With the markets still trying to find their way amid the European debt crisis, an anemic jobs landscape in the United States along with a still weak housing picture, financial advisors are still facing a two-fold dilemma: showing returns in their clients' portfolios and regaining their trust.
It seems like everything is conspiring against advisors in their efforts to reassure investors. Let's face it. The $2 billion trading loss at J.P. Morgan is only the latest blow to the reputation of the financial services industry. The one thing advisors cannot do is lose faith in themselves and the job that they do for their clients. Sure, it's not easy when the headlines bray with each scandal and the markets gyrate in response to the political changes in nations like Greece and France.
This month in Going Global, our expert Milton Ezrati sheds his erudite light on the challenges that continue to plague Europe. In fact, he points out the reaction against austerity that we are now seeing has an economic rationale. He says that such intense austerity being pushed by Germany "runs the risk of putting Europe into a vicious downward spiral." He adds that these types of austerity measure "could easily create recessions in the nations on which it is imposed, it could actually create greater shortfalls in tax revenues and force greater spending on social services." There is real food for thought there.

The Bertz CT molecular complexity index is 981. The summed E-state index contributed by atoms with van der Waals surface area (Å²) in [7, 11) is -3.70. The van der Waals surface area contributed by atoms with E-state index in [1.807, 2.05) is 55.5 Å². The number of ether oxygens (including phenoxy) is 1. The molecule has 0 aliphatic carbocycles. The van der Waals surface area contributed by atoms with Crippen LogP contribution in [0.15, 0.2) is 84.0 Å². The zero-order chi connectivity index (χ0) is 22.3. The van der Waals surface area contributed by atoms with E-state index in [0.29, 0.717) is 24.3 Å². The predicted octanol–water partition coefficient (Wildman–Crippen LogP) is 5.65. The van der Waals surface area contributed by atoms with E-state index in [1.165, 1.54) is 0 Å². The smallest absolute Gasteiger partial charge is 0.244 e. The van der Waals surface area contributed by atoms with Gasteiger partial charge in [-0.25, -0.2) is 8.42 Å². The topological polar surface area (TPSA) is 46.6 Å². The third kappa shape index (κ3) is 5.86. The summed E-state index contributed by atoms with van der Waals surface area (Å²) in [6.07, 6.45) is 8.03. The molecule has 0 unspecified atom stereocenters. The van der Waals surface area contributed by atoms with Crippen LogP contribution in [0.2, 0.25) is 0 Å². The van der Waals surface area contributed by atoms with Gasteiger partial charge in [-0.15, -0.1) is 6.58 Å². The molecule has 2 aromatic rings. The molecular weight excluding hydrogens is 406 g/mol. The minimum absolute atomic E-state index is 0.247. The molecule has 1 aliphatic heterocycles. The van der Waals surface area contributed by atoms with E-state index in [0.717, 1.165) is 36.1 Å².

Also this month, we have in-depth interviews with our Top Ten Branch Managers of the Year, an annual feature sponsored by NY Life/MainStay Investments. We welcome back to the list two previous winners, Stephen Viets of Wells Fargo and Christopher Shaw of Morgan Stanley Smith Barney. Of course, I want to congratulate all of our winners, who are leaders during very challenging times. As always, read this issue and tell us what you think. After all, your opinion is essential to making On Wall Street work for you.
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